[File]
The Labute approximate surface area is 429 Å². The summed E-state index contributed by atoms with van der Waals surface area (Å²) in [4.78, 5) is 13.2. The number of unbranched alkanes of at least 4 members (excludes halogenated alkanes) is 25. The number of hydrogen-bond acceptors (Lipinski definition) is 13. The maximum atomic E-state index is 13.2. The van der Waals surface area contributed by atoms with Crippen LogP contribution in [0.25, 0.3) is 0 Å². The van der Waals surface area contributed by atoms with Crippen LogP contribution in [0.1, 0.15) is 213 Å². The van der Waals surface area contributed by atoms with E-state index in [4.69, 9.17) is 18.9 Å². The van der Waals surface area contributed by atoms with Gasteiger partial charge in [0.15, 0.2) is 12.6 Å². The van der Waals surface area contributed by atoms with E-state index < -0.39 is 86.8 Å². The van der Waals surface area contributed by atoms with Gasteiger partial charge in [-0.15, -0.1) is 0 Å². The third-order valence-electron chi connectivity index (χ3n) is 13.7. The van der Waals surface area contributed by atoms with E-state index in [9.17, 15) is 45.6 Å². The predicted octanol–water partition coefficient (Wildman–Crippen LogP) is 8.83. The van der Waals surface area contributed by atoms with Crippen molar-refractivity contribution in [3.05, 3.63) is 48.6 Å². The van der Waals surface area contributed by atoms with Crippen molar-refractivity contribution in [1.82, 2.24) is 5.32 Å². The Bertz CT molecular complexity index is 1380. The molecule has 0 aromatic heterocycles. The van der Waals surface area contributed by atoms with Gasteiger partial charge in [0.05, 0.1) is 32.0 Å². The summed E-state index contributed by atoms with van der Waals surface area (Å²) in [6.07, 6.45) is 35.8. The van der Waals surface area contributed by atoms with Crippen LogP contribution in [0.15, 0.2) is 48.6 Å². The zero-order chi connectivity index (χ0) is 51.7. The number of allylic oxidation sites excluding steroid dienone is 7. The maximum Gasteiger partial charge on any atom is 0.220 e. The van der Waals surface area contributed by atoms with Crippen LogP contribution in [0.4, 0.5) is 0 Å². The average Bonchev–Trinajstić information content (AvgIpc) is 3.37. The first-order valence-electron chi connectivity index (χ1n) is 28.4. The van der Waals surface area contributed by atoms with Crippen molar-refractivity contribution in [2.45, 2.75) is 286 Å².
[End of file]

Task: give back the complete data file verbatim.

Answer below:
The Labute approximate surface area is 429 Å². The summed E-state index contributed by atoms with van der Waals surface area (Å²) in [4.78, 5) is 13.2. The number of unbranched alkanes of at least 4 members (excludes halogenated alkanes) is 25. The number of hydrogen-bond acceptors (Lipinski definition) is 13. The maximum atomic E-state index is 13.2. The van der Waals surface area contributed by atoms with Crippen LogP contribution in [0.25, 0.3) is 0 Å². The van der Waals surface area contributed by atoms with Crippen LogP contribution in [0.1, 0.15) is 213 Å². The van der Waals surface area contributed by atoms with E-state index in [4.69, 9.17) is 18.9 Å². The van der Waals surface area contributed by atoms with Gasteiger partial charge in [0.15, 0.2) is 12.6 Å². The van der Waals surface area contributed by atoms with E-state index < -0.39 is 86.8 Å². The van der Waals surface area contributed by atoms with Gasteiger partial charge in [-0.15, -0.1) is 0 Å². The third-order valence-electron chi connectivity index (χ3n) is 13.7. The van der Waals surface area contributed by atoms with E-state index in [9.17, 15) is 45.6 Å². The predicted octanol–water partition coefficient (Wildman–Crippen LogP) is 8.83. The van der Waals surface area contributed by atoms with Crippen molar-refractivity contribution in [3.05, 3.63) is 48.6 Å². The van der Waals surface area contributed by atoms with Crippen molar-refractivity contribution in [1.82, 2.24) is 5.32 Å². The Bertz CT molecular complexity index is 1380. The molecule has 0 aromatic heterocycles. The van der Waals surface area contributed by atoms with Gasteiger partial charge in [0.05, 0.1) is 32.0 Å². The summed E-state index contributed by atoms with van der Waals surface area (Å²) in [6.07, 6.45) is 35.8. The van der Waals surface area contributed by atoms with Crippen LogP contribution in [0.15, 0.2) is 48.6 Å². The zero-order chi connectivity index (χ0) is 51.7. The number of allylic oxidation sites excluding steroid dienone is 7. The maximum Gasteiger partial charge on any atom is 0.220 e. The van der Waals surface area contributed by atoms with Crippen LogP contribution in [0.4, 0.5) is 0 Å². The average Bonchev–Trinajstić information content (AvgIpc) is 3.37. The first-order valence-electron chi connectivity index (χ1n) is 28.4. The van der Waals surface area contributed by atoms with Crippen molar-refractivity contribution in [2.45, 2.75) is 286 Å².